Witsenia is a monotypic genus in the Iridaceae family from South Africa. It is one of three genera, along with Nivenia with 10 species and Klattia with 3 species that are referred to as South African woody irids. This fascinating and little studied group of plants can grow to be true shrubs producing thickened woody stems that arise from woody caudices. All have leaves in two ranks making stiff fans of foliage along flattened stems. This is one of the "related" genera which probably wouldn't be considered a bulb or a geophyte but is a monocot and certainly related with its woody caudex.

Witsenia maura is a plant of wetlands and fairly low elevation. It has large flowers (almost 2 in. long and over 3/8 in. wide) that remain closed with bright yellow, beak-like tips, a green zone which intensifies almost to black and then fades to yellow again at the base. The flowers are borne in conspicuous pairs that mature at the same time. The stigma protrudes from the tip like a snake's tongue. Photo of flowering at San Francisco State University by Dr. Bob Patterson.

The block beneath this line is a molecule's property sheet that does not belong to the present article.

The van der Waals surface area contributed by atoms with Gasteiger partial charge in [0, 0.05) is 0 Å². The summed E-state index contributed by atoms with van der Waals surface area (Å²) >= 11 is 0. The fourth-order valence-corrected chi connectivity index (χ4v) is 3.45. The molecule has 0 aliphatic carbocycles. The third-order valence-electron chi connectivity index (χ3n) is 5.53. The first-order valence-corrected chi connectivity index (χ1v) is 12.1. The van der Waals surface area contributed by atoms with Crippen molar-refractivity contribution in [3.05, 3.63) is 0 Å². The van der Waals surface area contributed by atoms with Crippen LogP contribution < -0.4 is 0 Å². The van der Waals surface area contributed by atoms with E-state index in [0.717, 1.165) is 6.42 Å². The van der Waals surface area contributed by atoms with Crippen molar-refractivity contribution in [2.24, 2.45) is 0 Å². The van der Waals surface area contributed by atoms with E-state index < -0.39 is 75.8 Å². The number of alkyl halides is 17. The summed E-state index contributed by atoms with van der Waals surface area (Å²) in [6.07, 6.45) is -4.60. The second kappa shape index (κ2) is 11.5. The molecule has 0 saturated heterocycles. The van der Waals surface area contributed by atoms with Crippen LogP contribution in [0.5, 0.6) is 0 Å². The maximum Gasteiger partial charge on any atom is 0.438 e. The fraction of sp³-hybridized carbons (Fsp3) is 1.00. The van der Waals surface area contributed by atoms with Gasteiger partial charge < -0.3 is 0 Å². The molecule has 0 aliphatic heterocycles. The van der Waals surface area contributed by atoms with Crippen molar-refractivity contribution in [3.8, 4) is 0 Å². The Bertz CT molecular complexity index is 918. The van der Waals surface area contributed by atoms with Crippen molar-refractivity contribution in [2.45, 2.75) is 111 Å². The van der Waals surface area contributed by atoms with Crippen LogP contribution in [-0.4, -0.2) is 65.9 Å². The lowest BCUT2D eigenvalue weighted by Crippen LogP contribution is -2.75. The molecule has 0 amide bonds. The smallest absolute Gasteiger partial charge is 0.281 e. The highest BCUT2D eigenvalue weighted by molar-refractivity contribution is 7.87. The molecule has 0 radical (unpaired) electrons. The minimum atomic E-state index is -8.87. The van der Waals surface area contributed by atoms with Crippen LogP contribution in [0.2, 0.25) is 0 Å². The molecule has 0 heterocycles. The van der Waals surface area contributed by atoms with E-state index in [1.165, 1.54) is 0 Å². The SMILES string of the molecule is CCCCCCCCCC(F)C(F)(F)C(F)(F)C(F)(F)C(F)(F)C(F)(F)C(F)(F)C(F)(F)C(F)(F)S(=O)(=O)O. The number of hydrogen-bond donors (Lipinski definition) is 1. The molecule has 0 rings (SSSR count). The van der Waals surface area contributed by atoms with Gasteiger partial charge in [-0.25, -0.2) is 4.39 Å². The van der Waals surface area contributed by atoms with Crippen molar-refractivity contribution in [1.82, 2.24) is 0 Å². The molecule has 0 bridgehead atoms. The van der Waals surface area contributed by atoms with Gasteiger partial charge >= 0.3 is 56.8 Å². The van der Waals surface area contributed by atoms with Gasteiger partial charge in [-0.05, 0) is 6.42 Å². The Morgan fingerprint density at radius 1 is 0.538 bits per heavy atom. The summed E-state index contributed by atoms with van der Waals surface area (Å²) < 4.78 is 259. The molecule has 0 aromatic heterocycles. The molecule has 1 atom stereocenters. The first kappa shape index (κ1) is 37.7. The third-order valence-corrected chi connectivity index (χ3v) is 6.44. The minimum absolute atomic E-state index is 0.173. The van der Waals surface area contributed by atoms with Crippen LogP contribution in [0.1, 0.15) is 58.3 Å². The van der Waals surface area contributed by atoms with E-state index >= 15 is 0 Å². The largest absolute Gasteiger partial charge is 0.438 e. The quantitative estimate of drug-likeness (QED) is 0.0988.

Witsenia maura, Bob Patterson

Information furnished by Martin Grantham in his Introduction to Woody Irids when it was the topic of the week on the Pacific Bulb Society list in July of 2003.

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